On the day of Resurrection, the era in which we live—the era of the Church—commenced. Christians may no longer think of holiness as being foreign to the world: it is for us always to be expected, to be looked for, to be experienced. Whenever we see another person, we are called to expect Christ to be there. Wherever we encounter Truth, we are in the presence of God. We are those living stones spoken of by the Apostle Peter, being fashioned into a living Temple that offers spiritual sacrifices—not the blood of others, but the sacrifice of holy lives, lives freely offered to God and to the others around us. This Temple is not built of cold, hard stones; it is formed of compassionate hearts. We are “chosen and precious” to our God when we allow ourselves to be those “living stones.”

But today we face a world in which this forgetting of holiness is almost complete. In spite of two thousand years of the Church, the world has aggressively sought to forget and reject is vocation to holiness. All around us, God is rejected. He has become an outcast. In his own world, he has become homeless. He stands shivering, despised, rejected. Our world today says: “We do not need you; we never knew you.” It denies all sense of holiness, and treats the earth, the skies and seas, the trees and animals with industrial contempt. Most of all, it continues the ancient religion of blood, wherein innocents, children, women and men are fed into the machine of killing and destruction: some in places hidden from view, others in state-sanctioned, public venues. The world's quest for its false imitation of holiness is unrelenting.

All who choose to stand with God must accept that we, too, will be rejected by the world precisely because we have remembered who we are, casting off the lies that surround us. Our vocation, our revolutionary vision at this time, is to remember: to remember that the world was created very good by a God who has never forgotten us. We remember that each particle of Creation reflects that goodness, each human in some way is a holy Temple of God wherein God’s desire for our communion with him may be found. And this brings us to this Feast of Dedication.

The collect for this day reminds us that it is in this place, this consecrated place whose dedication we celebrate today, that God promises to share with us in this alienated world the gift of communion. Our churches are not fortifications but inns, places where humans and God may dine together, where God’s healing—like the Good Samaritan’s loving care administered in an inn—may gradually bring us to health and wholeness. The church buildings are the places where Christians say to God: "If no one else desires you, we do—come here and be with us."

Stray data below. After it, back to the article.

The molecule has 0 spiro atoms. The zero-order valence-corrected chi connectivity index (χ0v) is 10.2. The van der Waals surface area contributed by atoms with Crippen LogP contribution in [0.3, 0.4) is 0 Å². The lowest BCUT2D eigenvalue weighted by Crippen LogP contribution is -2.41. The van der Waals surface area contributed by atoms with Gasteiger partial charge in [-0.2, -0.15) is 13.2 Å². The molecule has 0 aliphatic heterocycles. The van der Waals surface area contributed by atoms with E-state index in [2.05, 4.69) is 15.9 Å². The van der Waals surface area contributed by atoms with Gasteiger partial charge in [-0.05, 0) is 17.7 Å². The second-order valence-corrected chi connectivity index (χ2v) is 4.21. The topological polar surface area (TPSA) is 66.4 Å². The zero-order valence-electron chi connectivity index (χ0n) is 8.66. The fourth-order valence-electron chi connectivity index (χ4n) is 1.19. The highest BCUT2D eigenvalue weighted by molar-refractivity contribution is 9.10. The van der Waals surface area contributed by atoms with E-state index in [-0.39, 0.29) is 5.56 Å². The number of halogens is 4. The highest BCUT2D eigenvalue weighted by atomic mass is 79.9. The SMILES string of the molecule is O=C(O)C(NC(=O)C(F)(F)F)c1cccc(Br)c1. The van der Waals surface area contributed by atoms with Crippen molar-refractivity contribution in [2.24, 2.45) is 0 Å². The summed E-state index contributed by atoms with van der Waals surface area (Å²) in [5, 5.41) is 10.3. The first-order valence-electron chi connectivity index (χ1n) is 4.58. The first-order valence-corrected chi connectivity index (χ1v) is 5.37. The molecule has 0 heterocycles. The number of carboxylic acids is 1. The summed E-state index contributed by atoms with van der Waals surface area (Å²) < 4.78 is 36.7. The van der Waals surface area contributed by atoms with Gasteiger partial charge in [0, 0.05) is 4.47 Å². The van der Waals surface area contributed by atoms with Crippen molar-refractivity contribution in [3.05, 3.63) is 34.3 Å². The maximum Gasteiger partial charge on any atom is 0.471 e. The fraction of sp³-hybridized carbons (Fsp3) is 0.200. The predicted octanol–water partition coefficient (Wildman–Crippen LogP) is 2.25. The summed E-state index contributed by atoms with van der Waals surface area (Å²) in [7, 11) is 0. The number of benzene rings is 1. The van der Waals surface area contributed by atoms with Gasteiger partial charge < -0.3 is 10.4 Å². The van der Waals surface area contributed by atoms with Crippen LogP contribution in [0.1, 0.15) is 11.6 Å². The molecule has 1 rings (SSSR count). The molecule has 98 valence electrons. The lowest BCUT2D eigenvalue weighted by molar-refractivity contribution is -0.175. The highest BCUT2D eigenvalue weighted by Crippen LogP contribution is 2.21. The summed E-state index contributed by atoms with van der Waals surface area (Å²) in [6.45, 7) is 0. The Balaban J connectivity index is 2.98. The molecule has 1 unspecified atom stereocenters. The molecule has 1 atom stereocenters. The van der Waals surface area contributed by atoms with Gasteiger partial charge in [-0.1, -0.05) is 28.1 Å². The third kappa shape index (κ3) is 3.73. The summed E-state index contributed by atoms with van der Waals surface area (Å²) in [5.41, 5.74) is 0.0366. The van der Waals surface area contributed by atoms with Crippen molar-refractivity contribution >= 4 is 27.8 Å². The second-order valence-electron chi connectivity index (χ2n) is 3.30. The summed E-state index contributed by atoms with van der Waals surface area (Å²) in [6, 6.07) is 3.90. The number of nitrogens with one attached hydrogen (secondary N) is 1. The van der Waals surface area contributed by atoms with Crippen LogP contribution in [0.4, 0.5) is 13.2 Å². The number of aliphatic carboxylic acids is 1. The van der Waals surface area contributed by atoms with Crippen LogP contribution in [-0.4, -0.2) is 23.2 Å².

And so we share in this Feast of Dedication knowing that God is here, and that, as when Christ was healing in the Temple, we who are blind and lame—in so many ways—may approach him without fear. This is the homeless shelter for a rejected God and a rejected people, both of whom are precious in each other's sight in this holy place. And, if we are precious to each other here, then we are precious to each other outside this building. But, this is the refuge in our world where the truth about God, the truth about ourselves, and the truth about the Creation is always taught. Each Eucharist is a remembrance, a making present, of that eternal truth in Christ.

It is not the building, of course, but the People gathered in the power of the Holy Spirit that constitute the Church. Yet, the building, the ground, the altar—all these are beachheads in the invasion of this world by the Kingdom of God. They are landing-sites for the triumph of God’s love which reaches out beyond the building, beyond the institutional Church into the world. Through us, God is re-enchanting the world, rebuilding the Universal Temple of God’s Presence one compassionate heart at a time. In this, we are that holy priesthood making spiritual sacrifices acceptable to Christ. Only such worship is truly possible in this Temple.

This being so, we are free to look at the entire world once more as the great Temple of God’s Presence—though it cannot see this for itself. We see it coming, dawning, much as the holy women who came to the Tomb in the near-darkness of Easter morning first saw it. It dazzles, it sometimes frightens, but it tells us that what we remembered and yearned for so dimly is true: God has never forgotten us and is with us always—here, yes, but everywhere, forevermore. 

Now, shining with the radiance of God's holiness as living stones in his Temple, share this vision in actions as well as words.

Collect for the Dedication of a Church
Almighty God, to whose glory we celebrate the dedication of this house of prayer: We give you thanks for the fellowship of those who have worshiped in this place, and we pray that all who seek you here may find you, and be filled with your joy and peace; through Jesus Christ our Lord, who lives and reigns with you, in the unity of the Holy Spirit, one God, now and forever. Amen.